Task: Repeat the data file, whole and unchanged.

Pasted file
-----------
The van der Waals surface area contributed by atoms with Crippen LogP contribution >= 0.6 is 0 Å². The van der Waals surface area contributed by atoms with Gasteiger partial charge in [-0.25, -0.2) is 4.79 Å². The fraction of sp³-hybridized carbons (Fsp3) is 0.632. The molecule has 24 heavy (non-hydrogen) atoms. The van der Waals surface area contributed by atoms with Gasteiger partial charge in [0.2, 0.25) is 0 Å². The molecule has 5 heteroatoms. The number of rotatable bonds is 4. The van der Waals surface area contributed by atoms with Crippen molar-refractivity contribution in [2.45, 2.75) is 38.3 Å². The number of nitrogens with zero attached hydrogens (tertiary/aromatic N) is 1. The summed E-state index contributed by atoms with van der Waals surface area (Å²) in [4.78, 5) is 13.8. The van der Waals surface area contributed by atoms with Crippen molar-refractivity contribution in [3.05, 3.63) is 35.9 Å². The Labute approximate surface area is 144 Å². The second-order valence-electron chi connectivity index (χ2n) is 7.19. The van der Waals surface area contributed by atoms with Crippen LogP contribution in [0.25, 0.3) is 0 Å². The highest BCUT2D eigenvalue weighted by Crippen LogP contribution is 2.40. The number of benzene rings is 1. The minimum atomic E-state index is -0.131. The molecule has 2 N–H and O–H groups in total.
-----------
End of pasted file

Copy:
The van der Waals surface area contributed by atoms with Crippen LogP contribution >= 0.6 is 0 Å². The van der Waals surface area contributed by atoms with Gasteiger partial charge in [-0.25, -0.2) is 4.79 Å². The fraction of sp³-hybridized carbons (Fsp3) is 0.632. The molecule has 24 heavy (non-hydrogen) atoms. The van der Waals surface area contributed by atoms with Gasteiger partial charge in [0.2, 0.25) is 0 Å². The molecule has 5 heteroatoms. The number of rotatable bonds is 4. The van der Waals surface area contributed by atoms with Crippen molar-refractivity contribution in [2.45, 2.75) is 38.3 Å². The number of nitrogens with zero attached hydrogens (tertiary/aromatic N) is 1. The summed E-state index contributed by atoms with van der Waals surface area (Å²) in [4.78, 5) is 13.8. The van der Waals surface area contributed by atoms with Crippen molar-refractivity contribution in [3.05, 3.63) is 35.9 Å². The Labute approximate surface area is 144 Å². The second-order valence-electron chi connectivity index (χ2n) is 7.19. The van der Waals surface area contributed by atoms with Crippen LogP contribution in [0.25, 0.3) is 0 Å². The highest BCUT2D eigenvalue weighted by Crippen LogP contribution is 2.40. The number of benzene rings is 1. The minimum atomic E-state index is -0.131. The molecule has 2 N–H and O–H groups in total.